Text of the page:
Credit expert: Assume breach affected you
A local credit repair expert has some advice for consumers who were affected by a large security breach announced earlier this month by a major credit monitoring agency.
Equifax, one of three credit bureaus that serve U.S. consumers, announced that 143 million Americans were potentially affected by the breach, which occurred in late July. Names, Social Security numbers, birth dates, addresses, driver’s license numbers and credit card numbers were among the pieces of information accessed by the attackers, according to a statement on the Equifax website.
Stephanie Adams, chief executive officer of SOS Solutions, helps people repair or build their credit and makes credit plans for people.
“If it’s credit, I can probably do it,” she said.
Adams gave several pieces of advice for credit consumers.
The first piece of advice? Assume you were affected.
“I think you should just assume that you are compromised,” she said. “Half of America was hit by this.”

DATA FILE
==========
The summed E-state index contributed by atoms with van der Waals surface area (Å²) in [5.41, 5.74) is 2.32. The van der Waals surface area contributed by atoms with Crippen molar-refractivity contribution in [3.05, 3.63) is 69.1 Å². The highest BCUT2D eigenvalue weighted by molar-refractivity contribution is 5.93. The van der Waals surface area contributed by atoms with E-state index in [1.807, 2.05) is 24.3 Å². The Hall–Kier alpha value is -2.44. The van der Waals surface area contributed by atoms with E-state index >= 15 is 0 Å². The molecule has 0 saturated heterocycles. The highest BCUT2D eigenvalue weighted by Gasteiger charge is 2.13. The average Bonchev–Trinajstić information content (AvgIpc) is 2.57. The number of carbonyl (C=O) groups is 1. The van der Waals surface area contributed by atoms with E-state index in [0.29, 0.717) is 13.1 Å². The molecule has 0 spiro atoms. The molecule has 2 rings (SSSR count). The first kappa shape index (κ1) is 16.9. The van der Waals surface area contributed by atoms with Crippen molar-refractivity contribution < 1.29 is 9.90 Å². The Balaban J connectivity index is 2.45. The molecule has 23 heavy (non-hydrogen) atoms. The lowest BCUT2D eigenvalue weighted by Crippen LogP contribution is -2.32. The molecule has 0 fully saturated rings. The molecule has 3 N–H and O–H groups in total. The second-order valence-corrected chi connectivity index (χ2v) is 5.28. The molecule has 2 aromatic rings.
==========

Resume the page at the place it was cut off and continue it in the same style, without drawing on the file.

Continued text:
No credit card information is required to sign up for the free credit monitoring, the website states. Consumers will not automatically be enrolled or charged after the conclusion of the complimentary year.
However, Adams said she would not advise people to sign up for the free credit monitoring.
“I don’t know why people would sign up for credit monitoring with the credit bureau that actually got breached,” she said. She recommended a “good credit monitoring service” such as LifeLock, Privacy Guard or MyFico.
Adams also advised people to freeze their credit if they don’t plan to open any lines of credit in the next two months. Equifax has agreed to waive fees for removing and placing security freezes through Nov. 21.
Adams also urged people to monitor their credit report once a month. The free credit report offered once a year often isn’t good enough, she said.
Adams said folks should ask their bank how closely they monitor potential fraud.
If someone’s credit is breached, Adams said there is a process to get the fraud removed from their credit report.
“If you do find out you’ve been breached, it’s as simple as going down to the police department and filing a police report for fraud,” she said. Once that’s done, the report should be sent to the credit bureau, along with an affidavit that states the account was fraudulent.
However, Adams warned, doing so when it’s a legitimate account that one just wants to remove from their credit is a violation of the law, and any “expert” who is advising someone to do that is violating the law, as well.
“They go to jail, and you go to jail,” Adams said.